Since the 2001 census, the lion population in Amreli has increased leaps and bounds, to 174 by 2015, with lions being sighted in five of its 11 talukas. For the territorial animals, forest officers say, Amreli’s hillocks and the plains of the rivers Shetrunji and Dhatarwadi, covered with thickets, offer a good habitat. Apart from a source of water in the summer, the rivers also draw nilgais (blue bulls) and spotted deer — a natural prey for the lions.
In the 2015 census, only Junagadh had better lion numbers, at 203, of all the four districts where the big cats have settled: Junagadh, Gir Somnath, Amreli and Bhavnagar.
Besides, of the 174 lions counted in Amreli, 45, or a little over 25 per cent, were found to be living in revenue areas — agricultural fields, villages and other areas of human habitation and activity. Again, only in Junagadh, do more lions (58) roam in revenue areas than in Amreli.
Across the four districts now, the rising number of lions and their appearance in villages is a common story.
After the 2015 census revealed that 167 of the total 523 lions were living in revenue areas, the state government had formed a task-force for a management plan. The task-force has submitted its report, but its recommendations, including for a unified forest area, say sources, remain under “consideration”.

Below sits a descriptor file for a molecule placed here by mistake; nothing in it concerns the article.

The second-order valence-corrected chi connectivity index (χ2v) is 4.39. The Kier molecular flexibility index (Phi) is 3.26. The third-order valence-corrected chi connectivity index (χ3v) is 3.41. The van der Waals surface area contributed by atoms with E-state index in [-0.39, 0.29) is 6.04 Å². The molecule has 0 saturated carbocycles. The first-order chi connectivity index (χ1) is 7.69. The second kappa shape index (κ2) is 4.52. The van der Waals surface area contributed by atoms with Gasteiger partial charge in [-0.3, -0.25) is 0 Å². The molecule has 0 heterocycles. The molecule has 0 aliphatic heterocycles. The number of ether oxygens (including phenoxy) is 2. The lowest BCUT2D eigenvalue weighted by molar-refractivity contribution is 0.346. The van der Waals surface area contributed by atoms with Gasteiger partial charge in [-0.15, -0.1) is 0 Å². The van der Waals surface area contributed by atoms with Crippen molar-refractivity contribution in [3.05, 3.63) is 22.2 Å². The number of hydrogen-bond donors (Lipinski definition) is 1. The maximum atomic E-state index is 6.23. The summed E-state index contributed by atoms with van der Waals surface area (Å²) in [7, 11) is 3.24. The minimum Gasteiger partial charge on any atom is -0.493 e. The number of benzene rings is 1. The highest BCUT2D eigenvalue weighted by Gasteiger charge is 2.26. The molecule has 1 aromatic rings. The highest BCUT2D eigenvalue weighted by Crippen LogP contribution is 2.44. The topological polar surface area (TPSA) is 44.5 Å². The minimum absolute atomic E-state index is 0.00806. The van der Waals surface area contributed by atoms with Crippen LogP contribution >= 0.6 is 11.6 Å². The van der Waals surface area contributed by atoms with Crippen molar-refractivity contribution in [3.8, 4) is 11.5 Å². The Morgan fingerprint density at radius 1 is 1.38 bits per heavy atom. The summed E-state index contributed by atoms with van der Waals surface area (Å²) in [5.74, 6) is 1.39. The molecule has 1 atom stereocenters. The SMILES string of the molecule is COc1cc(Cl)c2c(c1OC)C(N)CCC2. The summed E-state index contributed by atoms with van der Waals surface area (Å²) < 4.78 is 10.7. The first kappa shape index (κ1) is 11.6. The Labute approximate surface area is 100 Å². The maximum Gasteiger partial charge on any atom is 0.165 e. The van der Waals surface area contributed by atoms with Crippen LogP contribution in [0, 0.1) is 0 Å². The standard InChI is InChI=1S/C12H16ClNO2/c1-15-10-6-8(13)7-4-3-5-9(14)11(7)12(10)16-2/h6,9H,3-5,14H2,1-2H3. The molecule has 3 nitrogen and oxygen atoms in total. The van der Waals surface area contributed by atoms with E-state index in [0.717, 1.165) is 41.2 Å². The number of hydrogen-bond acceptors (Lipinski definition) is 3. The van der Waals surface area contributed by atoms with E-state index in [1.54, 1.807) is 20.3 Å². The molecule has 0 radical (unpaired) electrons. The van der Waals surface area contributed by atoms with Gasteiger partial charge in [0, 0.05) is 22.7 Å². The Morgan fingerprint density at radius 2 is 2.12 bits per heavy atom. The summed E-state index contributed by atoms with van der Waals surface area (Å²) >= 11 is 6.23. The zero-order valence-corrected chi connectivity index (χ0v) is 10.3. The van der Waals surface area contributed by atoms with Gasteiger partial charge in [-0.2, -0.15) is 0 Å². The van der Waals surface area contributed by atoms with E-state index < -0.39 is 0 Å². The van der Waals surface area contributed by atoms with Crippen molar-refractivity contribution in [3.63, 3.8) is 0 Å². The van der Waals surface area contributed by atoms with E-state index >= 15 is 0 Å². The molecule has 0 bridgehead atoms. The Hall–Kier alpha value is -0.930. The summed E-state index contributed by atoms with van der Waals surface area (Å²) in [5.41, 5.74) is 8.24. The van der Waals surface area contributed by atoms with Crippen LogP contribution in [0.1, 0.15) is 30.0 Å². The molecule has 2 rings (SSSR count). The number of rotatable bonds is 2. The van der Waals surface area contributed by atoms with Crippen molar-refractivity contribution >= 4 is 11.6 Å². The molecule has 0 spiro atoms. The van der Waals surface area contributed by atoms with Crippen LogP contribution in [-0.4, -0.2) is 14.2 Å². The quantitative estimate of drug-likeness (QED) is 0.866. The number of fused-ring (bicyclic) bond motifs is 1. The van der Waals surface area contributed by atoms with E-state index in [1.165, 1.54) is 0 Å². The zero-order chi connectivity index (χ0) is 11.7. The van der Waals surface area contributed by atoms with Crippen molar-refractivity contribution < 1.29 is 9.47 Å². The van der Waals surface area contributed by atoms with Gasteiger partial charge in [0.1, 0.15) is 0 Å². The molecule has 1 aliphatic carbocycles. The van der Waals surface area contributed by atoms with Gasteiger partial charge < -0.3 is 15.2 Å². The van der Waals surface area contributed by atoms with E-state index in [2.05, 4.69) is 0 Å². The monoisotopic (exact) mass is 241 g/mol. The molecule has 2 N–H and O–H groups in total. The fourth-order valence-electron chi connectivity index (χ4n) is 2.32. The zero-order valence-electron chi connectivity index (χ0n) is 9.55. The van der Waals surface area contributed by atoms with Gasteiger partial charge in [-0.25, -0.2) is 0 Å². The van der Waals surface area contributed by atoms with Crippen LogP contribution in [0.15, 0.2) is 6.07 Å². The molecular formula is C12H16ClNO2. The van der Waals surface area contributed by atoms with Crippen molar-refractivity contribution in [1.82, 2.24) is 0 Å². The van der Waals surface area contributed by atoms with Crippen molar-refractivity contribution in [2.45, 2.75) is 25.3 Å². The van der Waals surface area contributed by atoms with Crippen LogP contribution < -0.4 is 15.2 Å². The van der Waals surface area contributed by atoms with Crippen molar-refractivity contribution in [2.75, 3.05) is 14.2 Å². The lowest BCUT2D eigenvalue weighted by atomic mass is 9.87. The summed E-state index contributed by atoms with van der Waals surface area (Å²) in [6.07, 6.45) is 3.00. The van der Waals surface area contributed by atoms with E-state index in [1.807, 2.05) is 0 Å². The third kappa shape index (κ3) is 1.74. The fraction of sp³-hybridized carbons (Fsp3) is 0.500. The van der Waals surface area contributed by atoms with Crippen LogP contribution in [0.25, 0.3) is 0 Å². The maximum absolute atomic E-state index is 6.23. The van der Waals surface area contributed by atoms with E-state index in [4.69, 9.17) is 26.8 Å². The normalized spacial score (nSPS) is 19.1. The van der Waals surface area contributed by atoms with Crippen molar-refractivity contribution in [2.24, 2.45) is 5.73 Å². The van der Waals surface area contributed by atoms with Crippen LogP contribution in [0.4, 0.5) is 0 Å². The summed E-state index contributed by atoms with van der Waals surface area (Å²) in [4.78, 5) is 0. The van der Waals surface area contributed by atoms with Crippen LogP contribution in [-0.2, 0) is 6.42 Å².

Raju’s fear notwithstanding, his brother-in-law Pancha points out that living next door to the big cats had never bothered the villagers, till now. “Lions are very sensible animals. They always respect our warning calls while they are on our fields. They would never attack a human being. I believe they must have been very hungry when they killed that boy (Jayraj),” says Pancha, who is illiterate.
The two-hectare farm he has been cultivating in Ambardi village for the past five years with wife Nandu is owned by Shantibhai Dobariya. Only two unfarmed fields, now run over by bushes, separate Dobariya’s farm from the reserved forest.
Ambardi has a population of around 1,800, a majority of them farmers. The Shetrunji river ensures rich harvest and almost every other landlord in the village engages labourers. It is these labourers who have fallen victim to lions.
Pancha’s native village Vekariyapara nearby is also part of lion territory. He talks of how, while other farmers complain of nilgais and wild boars destroying their cotton and groundnut crops, he has never faced such a problem due to his feline neighbours. “As the big cats do their rounds here, no other animal dares step in. One can grow as much crop as one wants,” he smiles.
Pancha, however, says all this comes with proper precautions. “If a lion enters my wheat field at night, I cannot irrigate the crop. So we switch off the motor-pump and go to sleep. Even if the next morning the landlord scolds us,” he says.
“Lions started visiting our village 15 years ago. Since then, farmers have stopped working on their farm at night unless unavoidable,” says Ramku Varu, sarpanch of Dholadri village in Jafrabad taluka, around 50 km away.